Xerostomia – how to cope with the problem?

Saliva is the natural environment of the mouth. Its presence is essential for the proper functioning of both hard and soft tissues. When we run out of saliva, normal activities such as eating or talking may become hard to bear.

In adults 0,5 to 1 litre of saliva is produced on daily basis. Physiologically the secretion drops at night and increases during ingestion. The presence of saliva is a result of the intense work of salivary glands: six large and about four hundred small glands. When these delicate structures become damaged, normal functioning becomes extremely uneasy. The presence of saliva is invaluable for the human body. Not only it hydrates the mucosal surface allowing painless swallowing and speaking (the presence of mucin and glycoproteins), but also plays an important role in acid buffering (bicarbonates and inorganic phosphate), protects the teeth by the remineralization properties (calcium and phosphates), has antibacterial properties (lysozyme, lactoferrin, and other compounds) and also takes part in the initial food digestion (the presence of enzymes such as amylase, lipase, protease).

It is estimated that around 80 million people suffer from xerostomia – persistend dry mouth caused by the insufficient saliva flow. When the salivary flow is reduced to the level of <0,1ml/min (hiposalivation) the patient experiences discomfort linked to the dry mouth. The lower level of saliva, the worse the mood, the greater the isolation from society. Painful speech leads to withdrawal from social life, while pain during swallowing may contribute to eating disorders.

The salivary flow disorders are linked particularly close to drugs, chemotherapies and radiotherapies, and some systemic illnesses. Medications that cause dry mouth is a group of over 500 known substances. The main drugs inducing xerostomia are: anticholinergics (atropine, antidepressants, antihistamines) and sympathomimetics (amphetamines) and other drugs like tramadol lithium, omeprazole, diuretics, prostease inhibitors). Some drugs such as hydralazine, busulfan or thiabendazole induce symptoms similar to the primary Sjögrens’ syndrome. Nevertheless drug induced xerostomia is usually temporary and treatable.

Worse situation occurs when we deal with radiation-induced xerostomia. Delicate tissues of the salivary glands, parotid gland in particular, exposed to the X-rays face rapid destruction. 52Gy is a single dose that can cause irreversible damage to the salivary glands, leading to the reduction of salivary flow. The average dose used in oral cancer radiotherapy is estimated between 60-70Gy and it leaves a patient with the level of salivary flow assessed at 5% of the original production. After 5 weeks of intensive cancer treatment the saliva flow is almost non-existent. Time after time a hypertrophy of the extant salivary glands takes place in order to make up for the cell loss. Unfortunately the saliva secretion never will be able to reach the original level. Damage of the salivary glands may be also caused by chemotherapy (xerostomia observed in more than 50%of patients) and graft versus host disease.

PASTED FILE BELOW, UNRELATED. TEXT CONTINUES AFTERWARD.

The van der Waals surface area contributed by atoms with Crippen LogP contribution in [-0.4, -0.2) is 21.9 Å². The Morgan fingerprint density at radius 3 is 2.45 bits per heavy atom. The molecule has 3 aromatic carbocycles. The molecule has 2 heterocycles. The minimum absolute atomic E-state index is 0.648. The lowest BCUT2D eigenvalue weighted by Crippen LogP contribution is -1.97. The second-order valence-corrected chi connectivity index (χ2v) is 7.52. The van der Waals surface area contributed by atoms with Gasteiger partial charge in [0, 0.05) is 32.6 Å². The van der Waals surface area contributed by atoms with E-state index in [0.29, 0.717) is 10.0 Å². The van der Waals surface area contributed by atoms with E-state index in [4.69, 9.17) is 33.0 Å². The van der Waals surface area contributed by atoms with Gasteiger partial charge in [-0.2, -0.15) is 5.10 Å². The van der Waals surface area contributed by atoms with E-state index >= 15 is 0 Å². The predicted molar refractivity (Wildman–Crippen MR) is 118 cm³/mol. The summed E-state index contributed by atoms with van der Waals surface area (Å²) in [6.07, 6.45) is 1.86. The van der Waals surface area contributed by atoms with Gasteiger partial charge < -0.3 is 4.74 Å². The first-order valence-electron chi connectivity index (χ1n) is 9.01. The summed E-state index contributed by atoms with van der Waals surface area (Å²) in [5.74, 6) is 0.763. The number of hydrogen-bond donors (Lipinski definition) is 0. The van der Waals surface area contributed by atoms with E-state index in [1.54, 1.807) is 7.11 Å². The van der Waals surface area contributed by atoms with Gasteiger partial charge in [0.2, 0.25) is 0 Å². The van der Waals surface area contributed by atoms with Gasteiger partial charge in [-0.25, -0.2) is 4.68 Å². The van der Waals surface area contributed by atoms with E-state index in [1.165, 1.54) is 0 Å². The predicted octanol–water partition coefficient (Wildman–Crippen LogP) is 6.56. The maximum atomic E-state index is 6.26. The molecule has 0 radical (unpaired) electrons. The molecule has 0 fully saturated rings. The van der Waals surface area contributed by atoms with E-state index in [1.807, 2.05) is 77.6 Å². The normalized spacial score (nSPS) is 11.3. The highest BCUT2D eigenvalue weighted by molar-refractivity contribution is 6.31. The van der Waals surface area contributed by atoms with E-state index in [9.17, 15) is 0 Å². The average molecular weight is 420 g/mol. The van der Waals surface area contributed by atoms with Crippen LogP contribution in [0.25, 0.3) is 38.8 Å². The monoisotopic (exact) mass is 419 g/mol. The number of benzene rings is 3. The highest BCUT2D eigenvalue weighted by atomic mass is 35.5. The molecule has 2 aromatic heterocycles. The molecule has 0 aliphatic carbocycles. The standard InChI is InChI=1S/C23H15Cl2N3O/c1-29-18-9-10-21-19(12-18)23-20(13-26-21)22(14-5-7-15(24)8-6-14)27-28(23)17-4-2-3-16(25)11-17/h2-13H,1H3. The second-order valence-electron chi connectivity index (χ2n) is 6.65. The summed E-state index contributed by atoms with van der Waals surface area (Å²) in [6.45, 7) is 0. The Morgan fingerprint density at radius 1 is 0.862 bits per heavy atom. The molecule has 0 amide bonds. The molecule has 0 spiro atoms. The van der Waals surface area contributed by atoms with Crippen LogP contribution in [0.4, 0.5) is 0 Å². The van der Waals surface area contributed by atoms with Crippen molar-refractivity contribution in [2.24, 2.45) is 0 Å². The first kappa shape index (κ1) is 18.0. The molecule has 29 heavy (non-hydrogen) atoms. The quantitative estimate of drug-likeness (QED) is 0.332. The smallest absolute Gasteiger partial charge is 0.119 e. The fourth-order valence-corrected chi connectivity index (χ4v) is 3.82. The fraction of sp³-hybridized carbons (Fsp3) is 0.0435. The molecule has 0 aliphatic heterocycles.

Systemic diseases leading to the xerostomia formation are among others: Sjögren;s syndrome, HCV infection, sarcoidosis, AIDS and diabetes. The ways in which the salivary glands are being destroyed differ from one disease to another, but all of them lead to increased susceptibility to dental caries and gingivitis, dysarthria, dysphagia, susceptibility to fungal infections, burning tongue sensation, cracking lips and salivary glands enlargement.

If the patient suffers from dry mouth for more than three months xerostomia should be suspected. Confirming sialometric, sialographic, sialoscyntigraphic, sialochemical tests and biopsy should then be performed.
Depending on the degree of damage to the salivary glands many different therapies are used. For small lesions the non-pharmacological ways to stimulate the salivary glands have been used: chewing gum, physiotherapy, acupuncture and electrical stimulators situated in special overlays. Frequently prescribed are the medications that increase saliva production (eg, pilocarpine, cevimeline, bethanehol, karbacholine, pyridostigmine, bromhexine). When stimulating the salivary gland is found to be ineffective in abolishing symptoms, patients resort to oil based lubricants with antibacterial and soothing properties. Such measures are available over the counter in gel forms, rinses, and sprays. Novel devices automatically dispensing lubricants into the mouth and electrostimulating overdetures mainly is a domain of Israeli companies.

Discomfort felt by the patients suffering from xerostomia prevents them from normal functioning . Easing the symptoms is difficult, and general practitioners and pharmacists are not always able to help people looking for advice on the dry mouth topic. The problem of xerostomia should be the reason for greater caution during radiological diagnostics of the head and neck.

Written by: Maria Bilińska

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